The Telegraph in London has gone back into the story that News Corp UK could face corporate charges and repeats the inane line that in response Rupert Murdoch “could close UK newspapers”. It’s repeated over the place, for example here.
It’s the Monty Python Dead Parrot Sketch approach to newspaper futures. The Sun and The Times remain in their current position only cos they’re nailed to the perch. News loyalists would say they’re only resting. Or stunned. Or shagged out following a prolonged squawk. Pining for the fjords.Beautiful plumage, the Norwegian Blue. Continue reading
Let’s cut to the chase. When London’s Metropolitan Police says it is investigating possible corporate charges against News Corp UK, the real target is Rupert Murdoch. The stakes in the hacking saga just got much, much higher..
Among the many unkind words directed at Rupert Murdoch’s News Corporation in the UK, some of the most hurtful have centred on its policies for document deletion. What could be more natural for a hygiene-conscious media company than to seek to clean out its email records from time to time?
So how hard would News Corp Australia really fight to stop the Labor Government’s National Broadband Network threatening Foxtel (the pay-tv operation they own together with Foxtel)?
Well, they’d be sneaky. We know that because of the lengths they went to to kill off another threat to Foxtel, Channel Seven’s C7 sports channel. Remember C7? And they were chockful of sneak there. They could sneak for their country. I think they invented sneak.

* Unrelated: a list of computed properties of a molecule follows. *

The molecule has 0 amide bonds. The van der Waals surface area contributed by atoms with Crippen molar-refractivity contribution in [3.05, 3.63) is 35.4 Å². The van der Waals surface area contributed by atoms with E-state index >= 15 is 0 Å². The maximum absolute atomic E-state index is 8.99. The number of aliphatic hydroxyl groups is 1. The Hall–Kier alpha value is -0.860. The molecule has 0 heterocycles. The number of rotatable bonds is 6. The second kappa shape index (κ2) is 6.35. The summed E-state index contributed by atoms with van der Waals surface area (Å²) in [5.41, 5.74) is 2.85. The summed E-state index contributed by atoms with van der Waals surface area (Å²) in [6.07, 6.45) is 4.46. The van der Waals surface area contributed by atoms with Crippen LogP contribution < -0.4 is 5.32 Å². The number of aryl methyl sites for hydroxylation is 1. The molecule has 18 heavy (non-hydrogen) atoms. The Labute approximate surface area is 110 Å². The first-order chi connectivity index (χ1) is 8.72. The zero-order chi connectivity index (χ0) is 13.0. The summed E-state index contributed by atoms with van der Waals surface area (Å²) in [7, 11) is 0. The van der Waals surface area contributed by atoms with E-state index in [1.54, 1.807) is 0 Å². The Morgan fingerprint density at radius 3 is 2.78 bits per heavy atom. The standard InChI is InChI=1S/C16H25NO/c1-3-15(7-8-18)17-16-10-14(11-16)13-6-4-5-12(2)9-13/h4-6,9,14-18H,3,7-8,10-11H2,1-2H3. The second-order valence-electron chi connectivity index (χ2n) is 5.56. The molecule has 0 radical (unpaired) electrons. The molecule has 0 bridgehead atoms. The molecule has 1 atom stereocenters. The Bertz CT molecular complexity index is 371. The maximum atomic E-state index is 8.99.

“Then today we find in Pravda on the Yarra, the most one-dimensionally left-wing paper in our nation’s history, a pious rant about the influence of Rupert Murdoch.
The editor in chief of the Australian, Chris Mitchell, is a man who feels moral injustice keenly. And he’s not afraid to say so. Oh yes. “Absolute hypocrites,” he calls the staff of the Melbourne Age, though really that sounds a little . . . inadequate. You feel that with a little more time he could work himself up to something rather more grand. It’s never wise to skip elevenses.
Like this February 19 2014 editorial, which starts quite brightly:
Fairfax Media chief executive Greg Hywood needs to act now to salvage the reputation of The Australian Financial Review before it is completely shredded by the deranged output of senior reporter Neil Chenoweth
Moral indignation is a delicate flower and I’m fortunate enough to know something of this hidden side of Mitchell. Continue reading
If you are a columnist, the wacky editor in chief of The Australian is the gift that keeps on giving.
4th of December 2010
Free speech lost in the not-so-fine print
It’s a thankless business, defending truth, freedom of speech and a high six-figure pay package. But sometimes heroes have to make a stand. Continue reading
A speech I gave about power and secrecy and the way the media shapes reality. For me the challenge in journalism is, when every other media voice in the known universe is screaming the same thing, to have the insight and the courage to say, no matter how ineffectually: this isn’t right. Yes, how trite.
Colin Simpson Lecture, Australian Society of Authors February 2007
I want to talk about secret things. Of a hidden country that shares our borders: about the unmarked roads of power and influence that shape our society and our culture; the secret Australia that doesn’t submit to scrutiny or accountability. There’s something incorrigibly covert about the exercise of money and power. It functions almost always as a community of privilege and exclusion that marks those who are in and those who are out, those in the know from those outside not looking on. Continue reading